We have lost or, for the most part, suppressed this kind of compassion in our churches and in our lives. While we are not to condone sin, we are not to behave so Pharisaical that we present ourselves as sinless and as above anyone. Many Pastors fall into the trap; they want to appear spiritually mature, so they portray a façade of sinlessness. But spiritually mature means acknowledging our/my sins and asking for God’s forgiveness, and then extending the same compassion and grace to others when they ask me to forgive them. Look at Luke 7: 3-4,
“3 Watch yourselves. If your brother sins, rebuke him; and if he repents, forgive him. 4 Even if he sins against you seven times in a day, and seven times returns to say, ‘I repent,’ you must forgive him” (Berean Study Bible).
Notice the imperative command in verse four above, ‘you must forgive him.’ Why? Because this is what compassionate, saved people who live in God’s grace do. This is the love from John 13: 34-35, not tolerance for sin but compassion for our human weaknesses and frailty.
- Jesus, God’s Choice for High Priest verse 4
God sent Jesus to be our final and eternal High Priest. Jesus, the Bible tells us in Hebrews 12:1-2 that Jesus became both the High Priest and the sacrifice for us and that He did so with joy.
“Therefore, we also, since we are surrounded by so great a cloud of witnesses, let us lay aside every weight, and the sin which so easily ensnares us, and let us run with endurance the race that is set before us, 2 looking unto Jesus, the author and finisher of our faith, who for the joy that was set before Him endured the cross, despising the shame, and has sat down at the right hand of the throne of God” (NKJV).
Jesus did not have to be coerced or cajoled into helping us; why? Because He is our compassionate High Priest. He does not condemn us and does not turn us away. He never leaves us, and when we fail, even the consequences can be mitigated by His compassion. Even in the sinfulness of Samson, there was a victory; Solomon came out of David’s sin; the sparring between Peter and Jesus did not disqualify him from being the leader when Jesus left.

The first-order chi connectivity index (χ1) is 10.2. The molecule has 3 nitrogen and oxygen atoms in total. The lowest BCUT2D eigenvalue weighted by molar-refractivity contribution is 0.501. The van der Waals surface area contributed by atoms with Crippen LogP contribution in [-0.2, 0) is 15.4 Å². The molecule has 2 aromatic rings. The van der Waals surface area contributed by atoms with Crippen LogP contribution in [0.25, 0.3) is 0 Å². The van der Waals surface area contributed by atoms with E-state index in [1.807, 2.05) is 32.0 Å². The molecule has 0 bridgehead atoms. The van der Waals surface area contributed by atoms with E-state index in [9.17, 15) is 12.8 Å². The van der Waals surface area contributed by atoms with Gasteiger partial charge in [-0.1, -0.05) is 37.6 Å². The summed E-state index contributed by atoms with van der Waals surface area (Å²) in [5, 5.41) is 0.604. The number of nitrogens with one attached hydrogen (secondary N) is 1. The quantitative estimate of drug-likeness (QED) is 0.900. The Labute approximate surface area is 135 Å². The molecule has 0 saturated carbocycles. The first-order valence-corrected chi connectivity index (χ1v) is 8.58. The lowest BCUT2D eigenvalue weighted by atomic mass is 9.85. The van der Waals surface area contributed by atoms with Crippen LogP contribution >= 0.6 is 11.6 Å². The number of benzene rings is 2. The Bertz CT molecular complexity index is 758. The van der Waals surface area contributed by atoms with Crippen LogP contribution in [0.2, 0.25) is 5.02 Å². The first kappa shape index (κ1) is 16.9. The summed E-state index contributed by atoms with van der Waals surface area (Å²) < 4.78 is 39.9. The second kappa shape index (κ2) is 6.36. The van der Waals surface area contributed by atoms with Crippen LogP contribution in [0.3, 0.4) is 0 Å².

Now, there are some sins that reap immediate and seemingly harsh results. Ananias and Saphira died instantly, Moses was forbidden from entering the Promised Land, and we can think of a few others. But for the most part, the Bible is filled with a compassionate God, who sent His Son; that Son came joyfully to show us God’s love, to be our Advocate, and to be the full payment for sins. He took on our flesh so that He could understand the frailty of man and deal with us compassionately. Stop giving up on each other; rather, be compassionate and helpful. The one you help today will one day be the one to rescue you. Galatians 6: 1-2 reminds us of this.
“Brothers, if someone is caught in a trespass, you who are spiritual should restore him with a spirit of gentleness. But watch yourself, or you also may be tempted. Carry one another’s burdens, and in this way, you will fulfill the law of Christ.”
Notice, we are to use a ‘spirit of gentleness’; this is compassion and pity. The goal is to forgive and restore, not to recall and destroy. We are to carry each other’s burdens; this is what Jesus does for us, and this is what we need to do for each other. Lord, please forgive us for the number of brothers and sisters we have given up on when You did not give up on us. Lord help!!
My family and I will be away for a much-needed break next week; the next lesson will be on August 13th.
God bless you,
Dr. Sean Gooding
Pastor of Mississauga Missionary Baptist Church